I think the future will be extremely challenging for everyone as 7 billion people explodes to 8 billion in only another ten years and exponentially faster still even as resources continue to be depleted and climate collapse makes crops more uncertain and more costly.

Forced into retirement at 61 with a layoff, I started collecting SS benefits at 62. I currently receive $1500 a month which is a little less than half of what my monthly salary was in the private sector.

I had built up a pretty good 401k so there's enough there to pay the house off if I need to but am instead taking out a stipend from this each month to make my monthly mortage payment while keeping my IRA from reducing to a level that gains nothing as the markets goes up and down.

My wife still works and until January this year I was on her health insurance but they changed policies in the school district she serves as a nurse in. It became impractical for us to pay in an extra $300 a month on the premium on a policy that required you pay a $3000 deductible before any 80-20 coverage would cover anything, including doctor visits.

Instead I have put that money away in another account and will used it for medical needs as they arrive, hoping I don't run into any major medical until I turn 65 in 2013 to sign on with Medicare.

My wife's job salary, my SS benefits, the monthly IRA stipend I draw out, along with an additional $400-500 a month I bring home working part time for a local caterer keeps us at a level we were accustomed to before I was let go.

But I fear that time will work against us as we age and our retirement revenue gets eaten up by the high costs of fuel, food and health care.

We both worked, my husband worked two jobs and thus has two pensions plus his social security. We live off his retirement income, save what I earn at my 30 hours a week job and will continue to save when I retire - that amount will be about half what I get from working. My biggest concern is the cost of health care - no matter WHAT the politicians say about preserving our current benefit level of Social Security and Medicare for those of us over 55, those programs are unsustainable unless they continue to have the younger people contributing. I give it 10 years, if that, before both programs become welfare programs and the rest of us spend almost half our income on health care.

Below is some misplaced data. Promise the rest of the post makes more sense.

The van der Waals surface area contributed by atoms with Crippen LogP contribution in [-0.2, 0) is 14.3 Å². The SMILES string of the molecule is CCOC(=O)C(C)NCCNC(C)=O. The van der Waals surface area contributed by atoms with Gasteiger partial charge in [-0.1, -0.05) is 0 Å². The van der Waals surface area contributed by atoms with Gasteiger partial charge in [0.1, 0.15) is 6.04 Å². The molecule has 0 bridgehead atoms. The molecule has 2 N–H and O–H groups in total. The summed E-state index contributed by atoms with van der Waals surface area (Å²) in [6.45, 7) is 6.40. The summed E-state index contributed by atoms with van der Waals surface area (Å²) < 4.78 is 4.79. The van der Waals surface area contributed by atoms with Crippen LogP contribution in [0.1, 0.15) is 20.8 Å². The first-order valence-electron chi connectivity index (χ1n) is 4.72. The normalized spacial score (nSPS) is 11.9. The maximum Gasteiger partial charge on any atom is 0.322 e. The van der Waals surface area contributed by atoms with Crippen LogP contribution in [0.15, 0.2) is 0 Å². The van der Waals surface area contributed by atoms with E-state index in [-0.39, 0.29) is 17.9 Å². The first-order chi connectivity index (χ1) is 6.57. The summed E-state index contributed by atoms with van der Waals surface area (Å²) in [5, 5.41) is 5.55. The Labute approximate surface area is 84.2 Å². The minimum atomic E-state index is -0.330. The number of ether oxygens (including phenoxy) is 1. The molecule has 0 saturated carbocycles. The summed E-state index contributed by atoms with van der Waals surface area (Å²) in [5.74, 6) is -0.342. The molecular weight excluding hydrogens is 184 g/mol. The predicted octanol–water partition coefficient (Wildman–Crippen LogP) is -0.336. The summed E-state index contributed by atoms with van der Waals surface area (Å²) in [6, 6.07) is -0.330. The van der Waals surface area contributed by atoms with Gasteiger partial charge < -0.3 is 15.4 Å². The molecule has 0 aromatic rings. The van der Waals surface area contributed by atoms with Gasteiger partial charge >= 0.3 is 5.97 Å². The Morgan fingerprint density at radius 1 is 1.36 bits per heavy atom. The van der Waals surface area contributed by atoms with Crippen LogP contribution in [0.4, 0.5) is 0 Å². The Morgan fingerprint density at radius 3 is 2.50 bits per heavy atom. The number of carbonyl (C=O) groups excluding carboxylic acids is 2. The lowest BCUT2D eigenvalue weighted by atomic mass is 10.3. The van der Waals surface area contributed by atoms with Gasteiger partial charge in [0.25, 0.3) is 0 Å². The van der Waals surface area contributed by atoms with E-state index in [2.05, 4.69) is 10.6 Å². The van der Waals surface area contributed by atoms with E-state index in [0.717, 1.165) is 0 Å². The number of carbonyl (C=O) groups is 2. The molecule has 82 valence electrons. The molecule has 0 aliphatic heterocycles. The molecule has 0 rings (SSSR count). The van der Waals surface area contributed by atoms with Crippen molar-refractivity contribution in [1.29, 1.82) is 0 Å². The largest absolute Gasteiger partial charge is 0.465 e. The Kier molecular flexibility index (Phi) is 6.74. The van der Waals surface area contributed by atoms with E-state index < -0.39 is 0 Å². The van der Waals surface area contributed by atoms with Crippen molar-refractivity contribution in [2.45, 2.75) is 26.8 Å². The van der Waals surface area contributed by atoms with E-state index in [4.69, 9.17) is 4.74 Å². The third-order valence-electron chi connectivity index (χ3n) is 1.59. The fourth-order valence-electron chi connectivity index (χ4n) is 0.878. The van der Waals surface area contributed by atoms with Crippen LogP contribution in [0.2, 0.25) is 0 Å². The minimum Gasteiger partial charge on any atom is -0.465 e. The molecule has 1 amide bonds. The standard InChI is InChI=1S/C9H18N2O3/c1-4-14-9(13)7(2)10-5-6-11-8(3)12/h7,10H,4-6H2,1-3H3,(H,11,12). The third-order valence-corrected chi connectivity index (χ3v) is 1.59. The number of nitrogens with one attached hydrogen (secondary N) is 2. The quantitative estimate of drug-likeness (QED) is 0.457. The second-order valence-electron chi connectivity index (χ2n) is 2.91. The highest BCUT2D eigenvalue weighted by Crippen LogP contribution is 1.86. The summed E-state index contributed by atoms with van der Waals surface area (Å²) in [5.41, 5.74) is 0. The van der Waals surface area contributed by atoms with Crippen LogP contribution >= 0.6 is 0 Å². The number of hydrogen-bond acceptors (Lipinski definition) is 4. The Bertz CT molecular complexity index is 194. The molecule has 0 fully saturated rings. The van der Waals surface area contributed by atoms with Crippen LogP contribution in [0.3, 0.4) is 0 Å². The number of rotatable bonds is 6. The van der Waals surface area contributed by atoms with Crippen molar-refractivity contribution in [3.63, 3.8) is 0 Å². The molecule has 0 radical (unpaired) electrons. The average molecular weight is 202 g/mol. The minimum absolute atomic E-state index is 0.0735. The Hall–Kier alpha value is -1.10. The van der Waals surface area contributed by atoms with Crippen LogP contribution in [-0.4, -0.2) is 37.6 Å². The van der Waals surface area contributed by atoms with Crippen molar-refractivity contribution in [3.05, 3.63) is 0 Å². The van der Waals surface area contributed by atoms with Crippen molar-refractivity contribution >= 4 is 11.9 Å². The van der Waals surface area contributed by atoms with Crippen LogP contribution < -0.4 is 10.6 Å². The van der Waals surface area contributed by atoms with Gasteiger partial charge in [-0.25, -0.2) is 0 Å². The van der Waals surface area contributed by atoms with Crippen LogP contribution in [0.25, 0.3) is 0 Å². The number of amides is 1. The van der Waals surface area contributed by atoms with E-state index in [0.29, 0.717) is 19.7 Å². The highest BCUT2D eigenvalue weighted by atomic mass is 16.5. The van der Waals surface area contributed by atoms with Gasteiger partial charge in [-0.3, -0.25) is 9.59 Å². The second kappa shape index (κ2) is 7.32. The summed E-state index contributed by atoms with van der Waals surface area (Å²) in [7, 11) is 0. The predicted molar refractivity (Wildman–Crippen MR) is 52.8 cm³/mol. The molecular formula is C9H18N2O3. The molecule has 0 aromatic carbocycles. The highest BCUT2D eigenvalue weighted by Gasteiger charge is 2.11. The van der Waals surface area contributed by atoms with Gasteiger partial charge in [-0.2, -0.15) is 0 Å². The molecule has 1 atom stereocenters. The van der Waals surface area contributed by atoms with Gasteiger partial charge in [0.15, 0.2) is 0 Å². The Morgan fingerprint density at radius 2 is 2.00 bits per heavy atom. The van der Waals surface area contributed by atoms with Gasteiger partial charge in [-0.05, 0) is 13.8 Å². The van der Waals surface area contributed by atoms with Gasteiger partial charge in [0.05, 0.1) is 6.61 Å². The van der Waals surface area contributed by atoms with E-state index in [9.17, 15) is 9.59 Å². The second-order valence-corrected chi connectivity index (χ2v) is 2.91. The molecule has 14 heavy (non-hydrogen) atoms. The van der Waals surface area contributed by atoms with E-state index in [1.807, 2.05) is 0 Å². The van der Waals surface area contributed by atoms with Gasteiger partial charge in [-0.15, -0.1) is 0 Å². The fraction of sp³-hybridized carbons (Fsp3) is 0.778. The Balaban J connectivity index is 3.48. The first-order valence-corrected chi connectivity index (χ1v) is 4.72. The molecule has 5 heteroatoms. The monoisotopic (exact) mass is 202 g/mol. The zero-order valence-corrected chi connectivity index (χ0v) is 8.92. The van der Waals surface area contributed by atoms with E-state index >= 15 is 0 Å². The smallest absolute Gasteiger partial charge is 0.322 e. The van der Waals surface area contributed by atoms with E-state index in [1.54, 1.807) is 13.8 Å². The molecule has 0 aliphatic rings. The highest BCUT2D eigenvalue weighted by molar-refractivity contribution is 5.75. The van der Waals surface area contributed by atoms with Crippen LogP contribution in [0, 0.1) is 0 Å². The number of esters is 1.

To Alice...
Farmer's market cheaper than grocery stores? Not where I live now and not during the four years I lived in Portland, Maine.

Try broccoli at about $2 a stalk. Berries at $5 a half-pint. Etc. Etc.

I like the farmer's market - open here for only about five months of the year - and I attend every week. They have many more varieties of vegetables and fruit than we get in the regular markets. And at mine, a fabulous variety of mushrooms (at extremely dear prices) every week. Plus, of course, it is all much more fresh than the local grocery produce.

It is also much more expensive.

Would Anon who reversed her husband's psoriasis share her strategy, please?

We both receive SS and modest pensions which may or may not survive future political machinations. We olanned ahead, but are pretty amazed at the increase of food prices in all categories.

We did not anticipate that a strict low-salt diet and more fruits and vegetables and less meat would be so much more expensive, and even more with the constant price increases.